The scientific supervisor of Lauraitis’ doctoral dissertation Professor Rytis Maskeliunas of KTU Faculty of Informatics, is emphasising the supportive nature of the intelligent app. According to him, the app provides additional information and allows automatisation of the process, but is not trying to replace medical diagnosis. The app is one-of-a-kind, as the technological devices in the context of this disease have not been investigated yet. “Due to the hereditary nature of the disease a person might know that he or she is in a risk group, but it is not known when and if the disease will strike. When the early symptoms are detected, the person is advised to contact a physician. Although there is no known treatment for Huntington’s disease, it is estimated that a patient can gain 3-16 years of healthy life if the disease is diagnosed early”, says Prof Maskeliunas.

The Neural Impairment Test Suite app is a collection of various tests available to smartphone users on Google Play. The tasks on the app are designed to evaluate the user’s motor, cognitive skills, to detect voice and energy consumption disorders. The app can also be used for the evaluation of other neurodegenerative diseases such as Parkinson’s, Alzheimer’s or dementia.

According to KTU scientists, usually in medical practise similar diagnostic tests are provided on paper, but this is the first attempt to digitalise the instrument. Depending on the degree of risk of developing the disease, the user can take the test once a week or more often; his or her data is being stored in the user’s profile. The model developed by KTU scientists is counting the values and predictions according to the indicators of the progress of the disease. “For example, the test of a 3D figure construction (a cube or a cuboid) is digitalised with the application of graph theory. The algorithm is comparing two graphs – one exemplary and one formed by the patient – in order to evaluate the metrics of similarity”, says Lauraitis.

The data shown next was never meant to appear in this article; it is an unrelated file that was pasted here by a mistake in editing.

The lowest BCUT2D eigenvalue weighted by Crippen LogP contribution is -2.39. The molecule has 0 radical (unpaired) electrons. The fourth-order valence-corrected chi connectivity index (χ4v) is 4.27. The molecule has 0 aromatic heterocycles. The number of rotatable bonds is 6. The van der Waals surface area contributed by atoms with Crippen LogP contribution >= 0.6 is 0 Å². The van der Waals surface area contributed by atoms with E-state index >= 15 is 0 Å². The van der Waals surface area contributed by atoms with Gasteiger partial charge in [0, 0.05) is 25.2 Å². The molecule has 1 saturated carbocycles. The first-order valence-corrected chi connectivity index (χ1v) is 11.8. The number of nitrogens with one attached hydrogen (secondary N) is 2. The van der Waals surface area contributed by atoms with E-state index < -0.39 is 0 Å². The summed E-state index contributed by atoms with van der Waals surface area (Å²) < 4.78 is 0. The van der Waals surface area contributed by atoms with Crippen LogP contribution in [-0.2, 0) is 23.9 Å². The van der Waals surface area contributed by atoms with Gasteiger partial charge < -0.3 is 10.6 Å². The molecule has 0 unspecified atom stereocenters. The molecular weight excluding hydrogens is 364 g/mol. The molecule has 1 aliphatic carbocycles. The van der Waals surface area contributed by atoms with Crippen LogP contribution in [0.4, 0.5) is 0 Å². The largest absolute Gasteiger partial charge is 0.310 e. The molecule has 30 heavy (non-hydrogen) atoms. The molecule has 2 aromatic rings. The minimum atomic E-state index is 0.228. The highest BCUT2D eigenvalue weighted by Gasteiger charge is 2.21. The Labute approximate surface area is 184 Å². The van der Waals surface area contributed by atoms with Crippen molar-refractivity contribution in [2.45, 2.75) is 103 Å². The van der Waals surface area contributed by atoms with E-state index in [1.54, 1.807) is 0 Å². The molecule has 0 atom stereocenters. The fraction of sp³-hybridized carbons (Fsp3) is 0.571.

The scientists emphasise that different degenerative diseases have different symptoms – some conditions are diagnosed through voice, others – through hand tremors or cognitive disorders. Therefore, it is important that the Neural Impairment Test Suite is evaluating all the aspects, which can be detected and add to diagnosis. The app is easily available and very user-friendly. “We didn’t want to use any sensors which people would need to carry in their pocket. All that is required for taking this test is a usual smartphone or a tablet. In the future we are planning to have an invisible tool, which would monitor and evaluate your condition based on how you are using your phone, according to your movements, and similar parameters”, says Maskeliunas.